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A humid subtropical climate is a zone of climate characterized by hot and humid summers, and cold to mild winters. These climates normally lie on the southeast side of all continents, generally between latitudes 25° and 35° and are located poleward from adjacent tropical climates.

While many subtropical climates tend to be located at or near coastal locations, in some cases they extend inland, most notably in China and the United States, where they exhibit more pronounced seasonal variations and sharper contrasts between summer and winter, as part of a gradient between the more tropical climates of the southern coasts of these countries and the more continental climates of China and the United States' northern and central regions (localities around the Ohio and Yangtze rivers exhibiting continental influence from the north, compared to climates around the Gulf of Mexico and the South China Sea, which exhibit tropical influence due to their southern coastal positions).

Under the Köppen climate classification, Cfa and Cwa climates are either described as humid subtropical climates or mild temperate climates. This climate features mean temperature in the coldest month between 0 °C (32 °F) or −3 °C (27 °F) and 18 °C (64 °F) and mean temperature in the warmest month 22 °C (72 °F) or higher. However, while some climatologists have opted to describe this climate type as a "humid subtropical climate",[1] Köppen himself never used this term. The humid subtropical climate classification was officially created under the Trewartha Climate classification.[citation needed] In this classification, climates are termed humid subtropical when they have at least 8 months with a mean temperature above 10 °C (50 °F).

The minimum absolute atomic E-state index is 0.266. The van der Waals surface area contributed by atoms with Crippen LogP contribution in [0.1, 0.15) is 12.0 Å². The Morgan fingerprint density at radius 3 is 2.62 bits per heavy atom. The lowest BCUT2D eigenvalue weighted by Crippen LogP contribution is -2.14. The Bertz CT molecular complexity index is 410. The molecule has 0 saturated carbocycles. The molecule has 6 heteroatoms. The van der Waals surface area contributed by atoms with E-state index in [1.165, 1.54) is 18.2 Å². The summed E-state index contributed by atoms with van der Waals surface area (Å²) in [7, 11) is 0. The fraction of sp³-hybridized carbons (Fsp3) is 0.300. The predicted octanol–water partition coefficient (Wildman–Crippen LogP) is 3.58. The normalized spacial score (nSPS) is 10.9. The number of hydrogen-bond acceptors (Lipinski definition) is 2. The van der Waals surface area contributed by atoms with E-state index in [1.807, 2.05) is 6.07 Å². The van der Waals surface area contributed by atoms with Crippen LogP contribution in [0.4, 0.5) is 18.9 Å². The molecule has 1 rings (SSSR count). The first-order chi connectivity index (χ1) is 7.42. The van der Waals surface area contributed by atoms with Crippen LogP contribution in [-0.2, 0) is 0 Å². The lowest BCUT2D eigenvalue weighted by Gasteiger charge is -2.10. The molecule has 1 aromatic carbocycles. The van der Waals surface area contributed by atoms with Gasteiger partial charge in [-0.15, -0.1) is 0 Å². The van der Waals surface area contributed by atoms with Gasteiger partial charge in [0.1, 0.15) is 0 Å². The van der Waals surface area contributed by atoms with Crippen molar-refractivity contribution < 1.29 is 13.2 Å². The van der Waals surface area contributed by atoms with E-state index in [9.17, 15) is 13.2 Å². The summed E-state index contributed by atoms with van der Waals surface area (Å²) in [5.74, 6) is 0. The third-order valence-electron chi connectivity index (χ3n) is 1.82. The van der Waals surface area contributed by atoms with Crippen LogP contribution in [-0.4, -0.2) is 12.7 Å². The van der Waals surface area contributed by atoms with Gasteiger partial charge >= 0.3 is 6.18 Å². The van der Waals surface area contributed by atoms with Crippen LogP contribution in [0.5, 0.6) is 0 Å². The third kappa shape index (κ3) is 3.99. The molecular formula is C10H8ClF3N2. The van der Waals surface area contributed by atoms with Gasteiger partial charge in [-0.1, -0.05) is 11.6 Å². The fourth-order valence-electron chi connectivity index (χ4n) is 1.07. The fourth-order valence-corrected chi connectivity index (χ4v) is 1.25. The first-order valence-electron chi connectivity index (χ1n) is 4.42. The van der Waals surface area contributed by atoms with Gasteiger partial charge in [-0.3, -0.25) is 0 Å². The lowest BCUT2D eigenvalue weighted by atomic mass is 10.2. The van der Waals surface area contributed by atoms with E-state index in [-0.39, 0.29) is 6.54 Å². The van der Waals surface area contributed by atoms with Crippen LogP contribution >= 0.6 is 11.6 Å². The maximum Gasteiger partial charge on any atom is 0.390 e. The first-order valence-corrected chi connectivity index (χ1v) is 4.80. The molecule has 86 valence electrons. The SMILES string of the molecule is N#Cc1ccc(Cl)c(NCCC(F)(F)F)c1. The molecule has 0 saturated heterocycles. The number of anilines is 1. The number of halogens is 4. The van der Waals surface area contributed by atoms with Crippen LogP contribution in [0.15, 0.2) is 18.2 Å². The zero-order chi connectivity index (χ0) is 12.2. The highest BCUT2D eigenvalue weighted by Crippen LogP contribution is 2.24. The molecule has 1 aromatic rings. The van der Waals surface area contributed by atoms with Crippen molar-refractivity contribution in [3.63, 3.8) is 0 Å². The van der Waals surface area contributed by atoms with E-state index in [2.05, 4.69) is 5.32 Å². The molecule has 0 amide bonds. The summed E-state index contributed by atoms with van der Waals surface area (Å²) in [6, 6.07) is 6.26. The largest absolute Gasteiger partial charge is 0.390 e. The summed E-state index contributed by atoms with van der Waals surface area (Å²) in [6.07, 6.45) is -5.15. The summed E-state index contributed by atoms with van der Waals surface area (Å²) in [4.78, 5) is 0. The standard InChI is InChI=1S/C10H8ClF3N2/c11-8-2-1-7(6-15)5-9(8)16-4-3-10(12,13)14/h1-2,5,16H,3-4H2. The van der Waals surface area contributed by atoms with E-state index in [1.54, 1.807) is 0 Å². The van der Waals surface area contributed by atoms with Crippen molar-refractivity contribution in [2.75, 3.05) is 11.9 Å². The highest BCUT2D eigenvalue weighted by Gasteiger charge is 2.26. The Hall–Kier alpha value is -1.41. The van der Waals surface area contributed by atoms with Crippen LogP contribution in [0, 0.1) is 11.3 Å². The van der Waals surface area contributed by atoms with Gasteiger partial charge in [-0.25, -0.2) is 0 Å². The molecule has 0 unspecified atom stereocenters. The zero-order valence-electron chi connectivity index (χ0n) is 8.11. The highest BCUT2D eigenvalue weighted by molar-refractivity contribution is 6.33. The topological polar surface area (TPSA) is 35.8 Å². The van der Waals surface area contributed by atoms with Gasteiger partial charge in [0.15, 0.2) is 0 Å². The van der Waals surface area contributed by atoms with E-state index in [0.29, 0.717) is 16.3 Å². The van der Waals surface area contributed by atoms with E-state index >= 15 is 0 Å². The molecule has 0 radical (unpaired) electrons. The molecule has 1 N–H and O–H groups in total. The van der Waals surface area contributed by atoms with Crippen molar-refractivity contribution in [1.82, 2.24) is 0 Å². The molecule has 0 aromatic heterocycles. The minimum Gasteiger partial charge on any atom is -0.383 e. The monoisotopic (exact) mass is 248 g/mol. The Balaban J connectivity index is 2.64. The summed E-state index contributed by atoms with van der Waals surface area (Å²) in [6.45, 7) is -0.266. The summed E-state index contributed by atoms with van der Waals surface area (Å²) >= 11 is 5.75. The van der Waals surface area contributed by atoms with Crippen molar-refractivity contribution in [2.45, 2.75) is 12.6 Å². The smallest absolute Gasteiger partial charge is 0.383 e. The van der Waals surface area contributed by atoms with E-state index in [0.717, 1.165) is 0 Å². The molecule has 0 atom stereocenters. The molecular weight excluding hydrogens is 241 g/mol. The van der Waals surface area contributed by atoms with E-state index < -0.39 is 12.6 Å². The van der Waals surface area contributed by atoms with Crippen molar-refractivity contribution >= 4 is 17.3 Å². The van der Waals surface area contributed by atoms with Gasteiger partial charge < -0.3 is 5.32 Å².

Under the Holdridge life zones classification, the subtropical climates have a biotemperature between the frost or critical temperature line, 16 to 18 °C (61 to 64 °F) (depending on locations in the world) and 24 °C (75 °F), and these climates are humid (or even perhumid or superhumid) when the potential evapotranspiration (PET) ratio (= PET / Precipitation) is less than 1.[2][3] In the Holdridge classification, the humid subtropical climates coincide more or less with the warmest Cfa and Cwa climates and the less warm humid tropical "Köppen" climates (Aw, Am and Af).

In a humid subtropical climate, summers are typically long, hot and humid. Monthly mean summer temperatures are normally between 24 and 27 °C (75 and 81 °F). A deep current of tropical air dominates the humid subtropics at the time of high sun, and daily intense (but brief) convective thundershowers are common. Summer high temperatures are typically in the high 20s to mid-30s °C (80s or 90s °F), while overnight lows in the summer are typically in the lower 20s °C (70s °F). Monthly mean temperatures in winter are often mild, typically averaging 7.5 to 16 °C (45.5 to 60.8 °F). Daytime highs in winter normally are in the 10 to 16 °C (50 to 61 °F) range, while overnight lows are from 2 to 7 °C (36 to 45 °F), though the poleward boundaries of this climate feature colder temperatures.[4]